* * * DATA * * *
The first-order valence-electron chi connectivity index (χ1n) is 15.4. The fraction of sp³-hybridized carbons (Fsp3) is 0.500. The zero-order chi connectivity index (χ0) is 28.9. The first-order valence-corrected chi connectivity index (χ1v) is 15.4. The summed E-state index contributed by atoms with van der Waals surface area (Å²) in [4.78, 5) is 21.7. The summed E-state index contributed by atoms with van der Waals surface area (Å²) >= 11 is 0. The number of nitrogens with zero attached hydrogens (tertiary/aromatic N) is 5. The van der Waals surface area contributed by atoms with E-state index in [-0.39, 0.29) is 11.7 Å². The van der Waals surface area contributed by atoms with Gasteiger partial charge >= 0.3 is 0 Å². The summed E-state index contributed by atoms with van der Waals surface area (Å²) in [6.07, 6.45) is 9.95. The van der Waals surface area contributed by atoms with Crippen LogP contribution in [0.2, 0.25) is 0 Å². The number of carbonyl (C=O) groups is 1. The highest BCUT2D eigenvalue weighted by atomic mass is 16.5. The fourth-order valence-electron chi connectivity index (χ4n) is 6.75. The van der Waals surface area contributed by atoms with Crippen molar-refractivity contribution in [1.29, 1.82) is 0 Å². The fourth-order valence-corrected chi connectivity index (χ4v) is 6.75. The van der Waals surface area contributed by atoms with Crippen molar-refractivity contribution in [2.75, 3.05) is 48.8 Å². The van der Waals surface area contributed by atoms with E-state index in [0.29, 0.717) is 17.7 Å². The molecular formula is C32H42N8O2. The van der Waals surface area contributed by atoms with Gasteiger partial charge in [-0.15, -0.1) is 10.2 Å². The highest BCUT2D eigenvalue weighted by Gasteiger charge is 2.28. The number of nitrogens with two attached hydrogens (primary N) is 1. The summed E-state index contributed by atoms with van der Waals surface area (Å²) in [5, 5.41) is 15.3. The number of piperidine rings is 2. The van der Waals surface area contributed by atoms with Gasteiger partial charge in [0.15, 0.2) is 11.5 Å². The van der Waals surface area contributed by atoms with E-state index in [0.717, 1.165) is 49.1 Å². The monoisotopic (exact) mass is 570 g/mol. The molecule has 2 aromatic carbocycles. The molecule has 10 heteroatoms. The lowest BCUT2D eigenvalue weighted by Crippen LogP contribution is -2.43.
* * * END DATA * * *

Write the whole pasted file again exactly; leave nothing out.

The first-order valence-electron chi connectivity index (χ1n) is 15.4. The fraction of sp³-hybridized carbons (Fsp3) is 0.500. The zero-order chi connectivity index (χ0) is 28.9. The first-order valence-corrected chi connectivity index (χ1v) is 15.4. The summed E-state index contributed by atoms with van der Waals surface area (Å²) in [4.78, 5) is 21.7. The summed E-state index contributed by atoms with van der Waals surface area (Å²) >= 11 is 0. The number of nitrogens with zero attached hydrogens (tertiary/aromatic N) is 5. The van der Waals surface area contributed by atoms with E-state index in [-0.39, 0.29) is 11.7 Å². The van der Waals surface area contributed by atoms with Gasteiger partial charge >= 0.3 is 0 Å². The summed E-state index contributed by atoms with van der Waals surface area (Å²) in [6.07, 6.45) is 9.95. The van der Waals surface area contributed by atoms with Crippen LogP contribution in [0.2, 0.25) is 0 Å². The number of carbonyl (C=O) groups is 1. The highest BCUT2D eigenvalue weighted by atomic mass is 16.5. The fourth-order valence-electron chi connectivity index (χ4n) is 6.75. The van der Waals surface area contributed by atoms with Crippen molar-refractivity contribution in [1.29, 1.82) is 0 Å². The fourth-order valence-corrected chi connectivity index (χ4v) is 6.75. The van der Waals surface area contributed by atoms with Crippen molar-refractivity contribution in [2.75, 3.05) is 48.8 Å². The van der Waals surface area contributed by atoms with E-state index in [0.29, 0.717) is 17.7 Å². The molecular formula is C32H42N8O2. The van der Waals surface area contributed by atoms with Gasteiger partial charge in [-0.15, -0.1) is 10.2 Å². The highest BCUT2D eigenvalue weighted by Gasteiger charge is 2.28. The number of nitrogens with two attached hydrogens (primary N) is 1. The summed E-state index contributed by atoms with van der Waals surface area (Å²) in [5, 5.41) is 15.3. The number of piperidine rings is 2. The van der Waals surface area contributed by atoms with Gasteiger partial charge in [0.15, 0.2) is 11.5 Å². The van der Waals surface area contributed by atoms with E-state index in [0.717, 1.165) is 49.1 Å². The monoisotopic (exact) mass is 570 g/mol. The molecule has 2 aromatic carbocycles. The molecule has 10 heteroatoms. The lowest BCUT2D eigenvalue weighted by Crippen LogP contribution is -2.43.